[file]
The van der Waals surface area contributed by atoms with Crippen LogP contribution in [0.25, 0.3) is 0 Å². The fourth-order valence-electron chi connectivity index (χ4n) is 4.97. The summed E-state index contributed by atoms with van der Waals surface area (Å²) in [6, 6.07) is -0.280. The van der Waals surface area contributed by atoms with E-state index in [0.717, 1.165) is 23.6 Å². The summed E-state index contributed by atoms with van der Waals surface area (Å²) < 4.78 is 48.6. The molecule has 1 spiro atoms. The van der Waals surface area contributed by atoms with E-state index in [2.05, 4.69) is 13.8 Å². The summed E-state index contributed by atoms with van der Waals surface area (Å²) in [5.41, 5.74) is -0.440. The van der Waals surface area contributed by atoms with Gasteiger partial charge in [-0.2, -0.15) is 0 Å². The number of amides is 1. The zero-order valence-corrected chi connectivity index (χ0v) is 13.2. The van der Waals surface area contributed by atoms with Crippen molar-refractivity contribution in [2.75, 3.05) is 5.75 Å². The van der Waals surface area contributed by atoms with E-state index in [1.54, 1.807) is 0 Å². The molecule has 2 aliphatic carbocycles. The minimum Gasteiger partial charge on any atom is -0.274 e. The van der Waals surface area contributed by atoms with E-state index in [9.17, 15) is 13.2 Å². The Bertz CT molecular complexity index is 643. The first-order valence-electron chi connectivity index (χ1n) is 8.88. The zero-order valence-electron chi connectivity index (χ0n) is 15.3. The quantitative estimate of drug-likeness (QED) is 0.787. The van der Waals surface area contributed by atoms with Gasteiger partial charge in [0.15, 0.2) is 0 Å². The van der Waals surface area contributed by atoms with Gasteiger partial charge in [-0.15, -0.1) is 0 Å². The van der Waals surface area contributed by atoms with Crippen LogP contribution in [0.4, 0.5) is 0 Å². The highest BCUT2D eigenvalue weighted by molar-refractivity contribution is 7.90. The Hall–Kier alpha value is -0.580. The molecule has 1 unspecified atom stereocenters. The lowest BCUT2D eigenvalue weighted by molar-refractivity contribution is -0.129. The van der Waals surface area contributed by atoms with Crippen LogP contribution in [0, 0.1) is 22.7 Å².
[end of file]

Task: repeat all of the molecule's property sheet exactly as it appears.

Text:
The van der Waals surface area contributed by atoms with Crippen LogP contribution in [0.25, 0.3) is 0 Å². The fourth-order valence-electron chi connectivity index (χ4n) is 4.97. The summed E-state index contributed by atoms with van der Waals surface area (Å²) in [6, 6.07) is -0.280. The van der Waals surface area contributed by atoms with E-state index in [0.717, 1.165) is 23.6 Å². The summed E-state index contributed by atoms with van der Waals surface area (Å²) < 4.78 is 48.6. The molecule has 1 spiro atoms. The van der Waals surface area contributed by atoms with E-state index in [2.05, 4.69) is 13.8 Å². The summed E-state index contributed by atoms with van der Waals surface area (Å²) in [5.41, 5.74) is -0.440. The van der Waals surface area contributed by atoms with Gasteiger partial charge in [-0.2, -0.15) is 0 Å². The number of amides is 1. The zero-order valence-corrected chi connectivity index (χ0v) is 13.2. The van der Waals surface area contributed by atoms with Crippen molar-refractivity contribution in [2.75, 3.05) is 5.75 Å². The van der Waals surface area contributed by atoms with E-state index in [1.54, 1.807) is 0 Å². The molecule has 2 aliphatic carbocycles. The minimum Gasteiger partial charge on any atom is -0.274 e. The van der Waals surface area contributed by atoms with E-state index in [9.17, 15) is 13.2 Å². The Bertz CT molecular complexity index is 643. The first-order valence-electron chi connectivity index (χ1n) is 8.88. The zero-order valence-electron chi connectivity index (χ0n) is 15.3. The quantitative estimate of drug-likeness (QED) is 0.787. The van der Waals surface area contributed by atoms with Gasteiger partial charge in [0.15, 0.2) is 0 Å². The van der Waals surface area contributed by atoms with Gasteiger partial charge in [-0.15, -0.1) is 0 Å². The van der Waals surface area contributed by atoms with Crippen LogP contribution in [0.4, 0.5) is 0 Å². The highest BCUT2D eigenvalue weighted by molar-refractivity contribution is 7.90. The Hall–Kier alpha value is -0.580. The molecule has 1 unspecified atom stereocenters. The lowest BCUT2D eigenvalue weighted by molar-refractivity contribution is -0.129. The van der Waals surface area contributed by atoms with Crippen LogP contribution in [0, 0.1) is 22.7 Å².